There is an increasing volume in the shouts of fear and rage against people having “anchor babies” in the United States. However, does anyone know exactly what that phrase means? It’s a nasty label given to a child born in a country of which the pregnant mother is not a citizen in an effort to provide an immediate way to gain citizenship (or lawful status, at a minimum) for the parent. While that may work in some countries, it is not an option in the US.
A child born in the US is, by birth, a citizen of the US. The citizenship of the parent is not factored into this under the law. However, there is nothing the parent gains immediately from such a birth except the costs of having a child and raising a child. A citizen of the US must be at least 21 years old before they are eligible to file a petition to have a visa issued for a parent. So, coming to the US illegally just to give birth to a child who will be a citizen of the US makes no sense from a legal or financial standpoint. The parent or parents would need to dodge the Federal officials for 21 years, with the hope that the law does not change in the meantime, until the newborn is old enough to file a petition for them. If the child decides that they do not want to file a petition, there is nothing that a parent can do to force the child’s hand at 21 years old. The law provides for no automatic legal status for the parent of a child born in the US.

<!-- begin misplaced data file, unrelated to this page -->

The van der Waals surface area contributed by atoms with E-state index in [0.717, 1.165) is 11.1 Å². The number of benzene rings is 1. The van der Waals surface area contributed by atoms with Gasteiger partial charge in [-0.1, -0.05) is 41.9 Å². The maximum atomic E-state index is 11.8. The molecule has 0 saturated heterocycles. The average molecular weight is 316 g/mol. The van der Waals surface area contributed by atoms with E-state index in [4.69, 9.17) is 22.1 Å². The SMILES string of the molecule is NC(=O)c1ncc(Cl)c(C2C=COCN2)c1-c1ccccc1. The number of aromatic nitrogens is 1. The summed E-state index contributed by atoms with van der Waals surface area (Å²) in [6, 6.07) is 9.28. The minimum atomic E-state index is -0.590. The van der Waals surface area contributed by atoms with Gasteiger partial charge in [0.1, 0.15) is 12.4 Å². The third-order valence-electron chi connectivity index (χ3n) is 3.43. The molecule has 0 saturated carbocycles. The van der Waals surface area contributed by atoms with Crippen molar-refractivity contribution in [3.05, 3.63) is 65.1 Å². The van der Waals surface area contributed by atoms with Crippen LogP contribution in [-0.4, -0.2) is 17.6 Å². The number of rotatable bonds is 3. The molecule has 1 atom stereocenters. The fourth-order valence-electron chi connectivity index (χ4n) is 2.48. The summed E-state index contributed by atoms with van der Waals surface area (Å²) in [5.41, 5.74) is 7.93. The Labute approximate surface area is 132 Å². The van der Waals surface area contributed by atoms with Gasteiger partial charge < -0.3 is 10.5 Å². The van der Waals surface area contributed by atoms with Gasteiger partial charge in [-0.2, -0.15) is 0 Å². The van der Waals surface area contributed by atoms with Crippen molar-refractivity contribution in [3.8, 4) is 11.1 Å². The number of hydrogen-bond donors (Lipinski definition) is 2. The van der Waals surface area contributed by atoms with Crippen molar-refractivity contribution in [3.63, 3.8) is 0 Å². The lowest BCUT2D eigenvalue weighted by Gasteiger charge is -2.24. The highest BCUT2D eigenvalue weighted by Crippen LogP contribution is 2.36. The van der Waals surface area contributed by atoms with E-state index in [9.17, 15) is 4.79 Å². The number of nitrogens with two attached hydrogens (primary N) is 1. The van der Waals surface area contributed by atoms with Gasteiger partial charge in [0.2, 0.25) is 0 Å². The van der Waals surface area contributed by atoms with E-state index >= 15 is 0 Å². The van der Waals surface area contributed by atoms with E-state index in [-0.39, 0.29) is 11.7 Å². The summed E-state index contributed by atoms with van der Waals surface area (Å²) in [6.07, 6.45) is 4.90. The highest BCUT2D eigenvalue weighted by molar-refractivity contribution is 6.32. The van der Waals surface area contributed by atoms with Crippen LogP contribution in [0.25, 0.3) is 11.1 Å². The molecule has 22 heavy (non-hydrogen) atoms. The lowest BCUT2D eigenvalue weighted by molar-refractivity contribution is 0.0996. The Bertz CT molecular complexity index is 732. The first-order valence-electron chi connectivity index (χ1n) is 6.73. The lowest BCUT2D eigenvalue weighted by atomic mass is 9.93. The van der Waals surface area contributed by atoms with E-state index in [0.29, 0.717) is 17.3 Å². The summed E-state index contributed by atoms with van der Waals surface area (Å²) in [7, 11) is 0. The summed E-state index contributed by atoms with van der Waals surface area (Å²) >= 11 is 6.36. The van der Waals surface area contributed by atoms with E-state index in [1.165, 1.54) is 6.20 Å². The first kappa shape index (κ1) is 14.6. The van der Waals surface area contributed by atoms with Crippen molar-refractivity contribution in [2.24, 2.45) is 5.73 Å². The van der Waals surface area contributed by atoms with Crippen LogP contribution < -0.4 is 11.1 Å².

One more time for clarity – There is no such thing as an anchor baby in the US under the law, and there never has been.
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